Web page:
Create computer account via ssh/udm

join

#1

After a successful installation, our Linux clients start a shell script that still performs various configurations. One of these steps is joining our Univention domain. Similar like this:
https://docs.software-univention.de/domain-4.3.html#ext-dom-ubuntu

With one exception this works perfect:

When I start the following example script on the UCS master directly, the client will be entered correct.

#!/bin/bash

ldap_base="dc=nothing,dc=intranet"
clientname="wla666"
password="Welcome!2Heaven!"
client_mac="90:1b:0e:ff:ff:ff"
client_ip="192.168.66.6"
domainname="nothing.intranet"

udm computers/linux create \  
    --position "cn=computers,$ldap_base" \
    --set name="$clientname" --set password="$password" \
    --set operatingSystem="Debian" \    
    --set operatingSystemVersion="666" \
    --set network="cn=default,cn=networks,$ldap_base" \
    --set mac="$client_mac" \ 
    --set ip="$client_ip" \
    --set dnsEntryZoneForward="zoneName=$domainname,cn=dns,$ldap_base $client_ip" \
    --set dnsEntryZoneReverse="zoneName=66.168.192.in-addr.arpa,cn=dns,$ldap_base $client_ip" \
    --set dhcpEntryZone="cn=$domainname,cn=dhcp,$ldap_base $client_ip $client_mac"

When I start it remote via ssh…

#!/bin/bash

ldap_base="dc=nothing,dc=intranet"
clientname="wla666"
password="Welcome!2Heaven!"
client_mac="90:1b:0e:ff:ff:ff"
client_ip="192.168.66.6"
domainname="nothing.intranet"

ssh -n root@server udm computers/linux create \
    --position "cn=computers,$ldap_base" \
    --set name="$clientname" --set password="$password" \
    --set operatingSystem="Debian" \
    --set operatingSystemVersion="666" \
    --set network="cn=default,cn=networks,$ldap_base" \
    --set mac="$client_mac" \ 
    --set ip="$client_ip" \
    --set dnsEntryZoneForward="zoneName=$domainname,cn=dns,$ldap_base $client_ip" \
    --set dnsEntryZoneReverse="zoneName=66.168.192.in-addr.arpa,cn=dns,$ldap_base $client_ip" \
    --set dhcpEntryZone="cn=$domainname,cn=dhcp,$ldap_base $client_ip $client_mac"

… I get as response:

WARNING: the following arguments are ignored: "192.168.66.6" "--set" "dnsEntryZoneReverse=zoneName=66.168.192.in-addr.arpa,cn=dns,dc=nothing,dc=intranet" "192.168.66.6" "--set" "dhcpEntryZone=cn=nothing.intranet,cn=dhcp,dc=nothing,dc=intranet" "192.168.66.6" "90:1b:0e:ff:ff:ff"
Object created: cn=wla666,cn=computers,dc=nothing,dc=intranet

Indeed, when I check the computer information on the web interface, the DNS and DHCP information for this client is empty. I have to correct this manually each time.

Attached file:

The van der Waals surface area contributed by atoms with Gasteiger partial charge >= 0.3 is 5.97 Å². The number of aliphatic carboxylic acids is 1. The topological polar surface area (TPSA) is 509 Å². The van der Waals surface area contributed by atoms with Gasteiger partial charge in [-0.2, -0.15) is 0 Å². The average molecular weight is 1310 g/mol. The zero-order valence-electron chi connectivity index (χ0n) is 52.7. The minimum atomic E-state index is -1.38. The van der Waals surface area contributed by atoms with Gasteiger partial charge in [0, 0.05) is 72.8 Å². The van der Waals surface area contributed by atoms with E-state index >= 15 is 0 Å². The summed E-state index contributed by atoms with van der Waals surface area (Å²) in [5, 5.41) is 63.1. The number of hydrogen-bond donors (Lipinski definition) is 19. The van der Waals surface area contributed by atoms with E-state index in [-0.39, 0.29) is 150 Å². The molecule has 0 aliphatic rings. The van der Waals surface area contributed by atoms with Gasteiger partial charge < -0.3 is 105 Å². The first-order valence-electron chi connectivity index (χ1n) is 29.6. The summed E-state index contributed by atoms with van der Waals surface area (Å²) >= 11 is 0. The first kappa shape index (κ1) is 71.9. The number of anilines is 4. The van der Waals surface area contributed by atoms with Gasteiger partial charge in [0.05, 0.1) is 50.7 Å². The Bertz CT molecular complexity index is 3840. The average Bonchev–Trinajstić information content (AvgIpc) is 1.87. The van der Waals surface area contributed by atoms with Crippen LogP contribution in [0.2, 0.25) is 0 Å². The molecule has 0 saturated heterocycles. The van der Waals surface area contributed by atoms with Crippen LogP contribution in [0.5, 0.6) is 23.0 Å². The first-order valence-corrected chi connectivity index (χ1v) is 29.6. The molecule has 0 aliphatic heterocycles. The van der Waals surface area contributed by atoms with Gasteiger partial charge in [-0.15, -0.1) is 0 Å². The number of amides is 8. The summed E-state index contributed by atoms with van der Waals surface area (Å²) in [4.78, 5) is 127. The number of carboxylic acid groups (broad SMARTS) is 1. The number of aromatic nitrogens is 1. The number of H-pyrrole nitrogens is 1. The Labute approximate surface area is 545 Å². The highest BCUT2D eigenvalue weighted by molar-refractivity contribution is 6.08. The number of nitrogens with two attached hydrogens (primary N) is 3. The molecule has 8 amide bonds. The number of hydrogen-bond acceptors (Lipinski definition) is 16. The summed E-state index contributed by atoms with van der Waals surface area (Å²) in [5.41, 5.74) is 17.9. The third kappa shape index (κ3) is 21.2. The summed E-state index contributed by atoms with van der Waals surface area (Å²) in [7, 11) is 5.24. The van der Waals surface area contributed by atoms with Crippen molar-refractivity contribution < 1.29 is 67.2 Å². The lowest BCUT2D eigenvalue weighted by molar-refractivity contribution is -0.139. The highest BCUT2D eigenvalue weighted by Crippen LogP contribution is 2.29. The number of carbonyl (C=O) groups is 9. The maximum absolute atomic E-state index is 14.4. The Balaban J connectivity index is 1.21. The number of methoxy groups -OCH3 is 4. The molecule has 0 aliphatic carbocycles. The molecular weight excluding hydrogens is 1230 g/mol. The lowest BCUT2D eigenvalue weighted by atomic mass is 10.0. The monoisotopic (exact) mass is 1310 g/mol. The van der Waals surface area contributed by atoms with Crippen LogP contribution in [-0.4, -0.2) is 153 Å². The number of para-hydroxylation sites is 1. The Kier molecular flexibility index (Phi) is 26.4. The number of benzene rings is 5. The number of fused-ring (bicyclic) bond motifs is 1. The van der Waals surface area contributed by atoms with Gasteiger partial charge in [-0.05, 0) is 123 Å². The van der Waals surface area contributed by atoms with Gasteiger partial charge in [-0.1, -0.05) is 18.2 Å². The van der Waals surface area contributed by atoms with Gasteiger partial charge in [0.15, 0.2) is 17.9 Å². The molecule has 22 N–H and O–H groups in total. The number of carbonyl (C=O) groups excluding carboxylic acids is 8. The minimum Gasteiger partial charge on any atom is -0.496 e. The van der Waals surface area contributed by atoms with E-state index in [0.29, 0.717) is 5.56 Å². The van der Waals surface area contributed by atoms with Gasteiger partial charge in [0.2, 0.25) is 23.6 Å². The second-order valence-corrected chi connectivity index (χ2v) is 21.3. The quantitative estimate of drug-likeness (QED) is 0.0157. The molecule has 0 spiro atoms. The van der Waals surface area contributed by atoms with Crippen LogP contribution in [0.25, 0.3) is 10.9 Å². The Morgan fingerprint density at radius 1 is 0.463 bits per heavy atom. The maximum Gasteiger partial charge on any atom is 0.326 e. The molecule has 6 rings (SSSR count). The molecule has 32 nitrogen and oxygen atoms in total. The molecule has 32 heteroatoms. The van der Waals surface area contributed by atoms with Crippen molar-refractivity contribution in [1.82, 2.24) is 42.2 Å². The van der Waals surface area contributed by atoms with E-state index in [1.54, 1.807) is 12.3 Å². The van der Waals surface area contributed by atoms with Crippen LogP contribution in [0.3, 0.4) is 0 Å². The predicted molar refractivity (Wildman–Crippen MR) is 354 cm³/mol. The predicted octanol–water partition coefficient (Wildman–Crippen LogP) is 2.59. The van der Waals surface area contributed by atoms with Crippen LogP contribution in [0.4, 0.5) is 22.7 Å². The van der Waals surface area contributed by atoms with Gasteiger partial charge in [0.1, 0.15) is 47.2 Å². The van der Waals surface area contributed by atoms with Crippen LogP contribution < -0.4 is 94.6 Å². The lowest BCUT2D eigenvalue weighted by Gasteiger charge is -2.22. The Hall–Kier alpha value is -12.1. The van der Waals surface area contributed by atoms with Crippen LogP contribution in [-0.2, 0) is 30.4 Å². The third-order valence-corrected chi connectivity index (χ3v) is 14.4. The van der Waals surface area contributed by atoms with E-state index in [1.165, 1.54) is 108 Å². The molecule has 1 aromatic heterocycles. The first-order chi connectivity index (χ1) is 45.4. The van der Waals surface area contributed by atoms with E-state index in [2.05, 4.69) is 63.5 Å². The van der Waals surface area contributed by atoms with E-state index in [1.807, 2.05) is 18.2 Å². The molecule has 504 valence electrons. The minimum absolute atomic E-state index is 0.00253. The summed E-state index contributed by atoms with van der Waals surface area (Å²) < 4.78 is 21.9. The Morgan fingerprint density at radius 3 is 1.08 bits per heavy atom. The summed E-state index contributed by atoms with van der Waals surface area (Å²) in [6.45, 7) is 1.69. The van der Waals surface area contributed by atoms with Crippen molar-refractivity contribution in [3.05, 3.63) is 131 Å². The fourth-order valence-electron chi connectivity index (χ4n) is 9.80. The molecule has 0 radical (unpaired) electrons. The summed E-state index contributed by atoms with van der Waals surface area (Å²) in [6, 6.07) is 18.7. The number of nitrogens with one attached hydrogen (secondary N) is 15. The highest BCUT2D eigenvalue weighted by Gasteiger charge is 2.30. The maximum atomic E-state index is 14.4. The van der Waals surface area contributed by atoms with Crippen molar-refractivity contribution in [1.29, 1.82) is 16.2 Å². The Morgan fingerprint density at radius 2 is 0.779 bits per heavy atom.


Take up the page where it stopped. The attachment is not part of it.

I am a little bit obscured about the difference. What goes wrong here…
I am glad for any advice.

Best,
reneum


#2

Hey,

the spaces in the following entries are the culprits:

The problem is that your local bash escapes them properly and hands the entry over to ssh, but ssh doesn’t do any quoting of its own when passing that to the shell on the other side. What’s executed by ssh on the other side is actually this:

udm computers/linux create \
    --position cn=computers,dc=nothing,dc=intranet \
    --set name=wla66 --set password=Welcome!2Heaven! \
    --set operatingSystem=Debian \
    --set operatingSystemVersion=666 \
    --set network=cn=default,cn=networks,dc=nothing,dc=intranet \
    --set mac=90:1b:0e:ff:ff:ff \
    --set ip=192.168.66.6 \
    --set dnsEntryZoneForward=zoneName=nothing.intranet,cn=dns,dc=nothing,dc=intranet 192.168.66.6 \
    --set dnsEntryZoneReverse=zoneName=66.168.192.in-addr.arpa,cn=dns,dc=nothing,dc=intranet 192.168.66.6 \
    --set dhcpEntryZone=cn=nothing.intranet,cn=dhcp,dc=nothing,dc=intranet 192.168.66.6 90:1b:0e:ff:ff:ff

which is equivalent to:

udm computers/linux create \
    --position cn=computers,dc=nothing,dc=intranet \
    --set name=wla66 \
    --set password=Welcome!2Heaven! \
    --set operatingSystem=Debian \
    --set operatingSystemVersion=666 \
    --set network=cn=default,cn=networks,dc=nothing,dc=intranet \
    --set mac=90:1b:0e:ff:ff:ff \
    --set ip=192.168.66.6 \
    --set dnsEntryZoneForward=zoneName=nothing.intranet,cn=dns,dc=nothing,dc=intranet \
    192.168.66.6 \
    --set dnsEntryZoneReverse=zoneName=66.168.192.in-addr.arpa,cn=dns,dc=nothing,dc=intranet \
    192.168.66.6 \
    --set dhcpEntryZone=cn=nothing.intranet,cn=dhcp,dc=nothing,dc=intranet \
    192.168.66.6 \
    90:1b:0e:ff:ff:ff

You’ll have to add escaping that is effective on the other side, too. It might look like this:

…
    --set dnsEntryZoneForward="zoneName=$domainname,cn=dns,$ldap_base\\ $client_ip" \
    --set dnsEntryZoneReverse="zoneName=66.168.192.in-addr.arpa,cn=dns,$ldap_base\\ $client_ip" \
    --set dhcpEntryZone="cn=$domainname,cn=dhcp,$ldap_base\\ $client_ip\\ $client_mac"

Note the double backslashes that I’ve inserted in the two lines. The goal is to pass a backslash to the shell on the other side. However, the local shell also interprets backslashes, therefore we have to escape the backslash for the other side with an additional backslash that’s stripped by the local shell — hence double backslashes.

If you want to debug such things, I recommend using a helper script (maybe called dumper.sh) on the other side that dumps one argument per line:

#!/bin/bash

let idx=1

for p in "$@" ; do
  echo "${idx} ${p}"
  let idx=idx+1
done

Then execute your command like this:

ssh -n root@ucstest-master /root/dumper.sh udm computers/linux create …

Kind regards,
mosu


#3

Perfect, this helps a lot! :+1:
Thank you very much for your time and the detailed explanation!